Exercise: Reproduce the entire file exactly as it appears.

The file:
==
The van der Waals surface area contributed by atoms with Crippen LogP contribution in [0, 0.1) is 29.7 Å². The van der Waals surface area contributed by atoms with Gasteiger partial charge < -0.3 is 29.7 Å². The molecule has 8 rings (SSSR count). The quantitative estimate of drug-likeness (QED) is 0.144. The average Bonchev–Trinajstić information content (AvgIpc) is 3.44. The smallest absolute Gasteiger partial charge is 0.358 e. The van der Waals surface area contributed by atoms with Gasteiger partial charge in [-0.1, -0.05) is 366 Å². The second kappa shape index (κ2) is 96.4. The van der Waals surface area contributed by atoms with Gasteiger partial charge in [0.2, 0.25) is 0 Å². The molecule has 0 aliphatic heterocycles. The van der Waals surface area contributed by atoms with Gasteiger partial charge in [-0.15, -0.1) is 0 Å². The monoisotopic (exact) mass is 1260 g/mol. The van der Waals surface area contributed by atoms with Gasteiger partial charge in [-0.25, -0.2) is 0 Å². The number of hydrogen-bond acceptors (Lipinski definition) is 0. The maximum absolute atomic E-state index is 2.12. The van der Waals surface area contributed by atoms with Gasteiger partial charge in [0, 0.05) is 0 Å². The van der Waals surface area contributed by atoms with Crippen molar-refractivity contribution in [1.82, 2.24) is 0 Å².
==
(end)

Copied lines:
The van der Waals surface area contributed by atoms with Crippen LogP contribution in [0, 0.1) is 29.7 Å². The van der Waals surface area contributed by atoms with Gasteiger partial charge < -0.3 is 29.7 Å². The molecule has 8 rings (SSSR count). The quantitative estimate of drug-likeness (QED) is 0.144. The average Bonchev–Trinajstić information content (AvgIpc) is 3.44. The smallest absolute Gasteiger partial charge is 0.358 e. The van der Waals surface area contributed by atoms with Gasteiger partial charge in [-0.1, -0.05) is 366 Å². The second kappa shape index (κ2) is 96.4. The van der Waals surface area contributed by atoms with Gasteiger partial charge in [0.2, 0.25) is 0 Å². The molecule has 0 aliphatic heterocycles. The van der Waals surface area contributed by atoms with Gasteiger partial charge in [-0.15, -0.1) is 0 Å². The monoisotopic (exact) mass is 1260 g/mol. The van der Waals surface area contributed by atoms with Gasteiger partial charge in [-0.25, -0.2) is 0 Å². The number of hydrogen-bond acceptors (Lipinski definition) is 0. The maximum absolute atomic E-state index is 2.12. The van der Waals surface area contributed by atoms with Gasteiger partial charge in [0, 0.05) is 0 Å². The van der Waals surface area contributed by atoms with Crippen molar-refractivity contribution in [1.82, 2.24) is 0 Å².